From those rough beginnings and witnessing with later rescues injuries, illnesses and abuse, I also learned that keeping them inside, spaying and neutering at the appropriate time and providing an adequate diet and health care helps alleviate much of the messes, kittens and losses and leaves much more room for joy and love. Caring for companion animals has changed dramatically over the past decades, shelter adoptions are very different, and I am grateful that there are simply fewer cats who need homes than there were when I was a child, though there are still far too many, and too many who are neglected, abused and homeless.
Today I’m an artist and a writer, and in remembering those early encounters with animals, quietly studying and experiencing, I now recognize my habit of gathering details for later use, and my intense devotion to whatever is my favorite subject—I could probably draw that litter of kittens nursing on Bootsie in the cardboard box. But from Bootsie cats have always been my muse and when the time came to begin writing, my first poem was about how much I missed Bootsie while I was away at school, and my first short story had an endangered cat as the subject; later I began drawing and painting and my cats were my first subjects as I tried out each new medium and style.
Because I found painting their images an excellent way to share with others my affection for them, my portfolio is heavily weighted in images of them and I began painting portraits of others’ cats and then dogs as well, and from there my current career was born as I moved out into other subjects and began producing merchandise bearing the art I created. I would not expect to earn my living by this but wanted to work in a way that I could stay close to my art, so I arranged that after years of working a day job and freelancing as a graphic designer and writer, I dropped the day job and am entirely freelance, but this creative activity and working at home keeps me close to my art and gives me more time for it than other occupations would. And I am constantly supervised and surrounded by feline muses.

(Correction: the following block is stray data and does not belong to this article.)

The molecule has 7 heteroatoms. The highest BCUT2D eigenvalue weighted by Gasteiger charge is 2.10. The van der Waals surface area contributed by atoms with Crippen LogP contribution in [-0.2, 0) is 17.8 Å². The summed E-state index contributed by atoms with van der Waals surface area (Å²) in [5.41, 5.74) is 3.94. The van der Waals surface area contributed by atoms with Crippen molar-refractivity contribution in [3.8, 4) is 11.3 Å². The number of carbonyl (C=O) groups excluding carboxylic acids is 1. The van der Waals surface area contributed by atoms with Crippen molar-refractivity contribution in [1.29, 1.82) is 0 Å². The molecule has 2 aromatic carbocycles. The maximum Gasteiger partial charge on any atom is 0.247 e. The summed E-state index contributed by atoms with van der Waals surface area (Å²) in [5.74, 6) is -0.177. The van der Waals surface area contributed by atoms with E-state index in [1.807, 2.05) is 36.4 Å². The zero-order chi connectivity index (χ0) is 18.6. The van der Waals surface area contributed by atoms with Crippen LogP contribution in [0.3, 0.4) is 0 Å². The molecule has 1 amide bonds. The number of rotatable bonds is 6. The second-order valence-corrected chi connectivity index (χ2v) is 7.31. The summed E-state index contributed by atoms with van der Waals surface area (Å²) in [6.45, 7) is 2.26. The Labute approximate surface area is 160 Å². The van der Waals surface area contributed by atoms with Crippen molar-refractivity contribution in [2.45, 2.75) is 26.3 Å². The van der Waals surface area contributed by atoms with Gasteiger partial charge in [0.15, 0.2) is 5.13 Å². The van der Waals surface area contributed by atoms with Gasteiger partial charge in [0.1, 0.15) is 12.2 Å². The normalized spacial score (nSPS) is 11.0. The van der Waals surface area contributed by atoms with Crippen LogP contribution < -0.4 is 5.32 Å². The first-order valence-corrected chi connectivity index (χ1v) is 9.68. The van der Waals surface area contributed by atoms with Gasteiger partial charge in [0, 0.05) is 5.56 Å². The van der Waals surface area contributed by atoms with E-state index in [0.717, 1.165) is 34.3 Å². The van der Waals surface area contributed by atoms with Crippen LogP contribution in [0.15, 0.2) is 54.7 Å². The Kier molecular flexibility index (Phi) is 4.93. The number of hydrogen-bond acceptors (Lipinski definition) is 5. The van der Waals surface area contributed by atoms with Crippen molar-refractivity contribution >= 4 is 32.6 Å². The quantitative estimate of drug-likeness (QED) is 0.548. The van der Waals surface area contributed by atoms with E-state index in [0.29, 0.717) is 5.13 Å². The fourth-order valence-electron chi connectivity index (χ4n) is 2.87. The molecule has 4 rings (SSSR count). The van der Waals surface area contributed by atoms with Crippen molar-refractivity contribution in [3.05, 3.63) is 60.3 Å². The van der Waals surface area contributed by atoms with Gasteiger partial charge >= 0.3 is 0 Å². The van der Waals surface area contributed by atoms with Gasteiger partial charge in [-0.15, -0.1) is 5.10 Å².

So even though the actual gift my parents intended to give me all those years ago was a kitten, the gift they unintentionally gave me was the awakening of my love for companion animals, especially cats, and an introduction to my muse and my life as a creative person. Just as it was in the beginning when losing two kittens didn’t dissuade me from trying yet again, so, in the ensuing years and more losses, I still happily welcome another cat into my life for the joy and love we would share and the inspiration I would find. I receive that gift every day.
I took the photo at the top, the rest were in a box in my mother’s house, and I’m so glad I found them.
Read other stories in my Rescue Stories series, and read more Essays on The Creative Cat.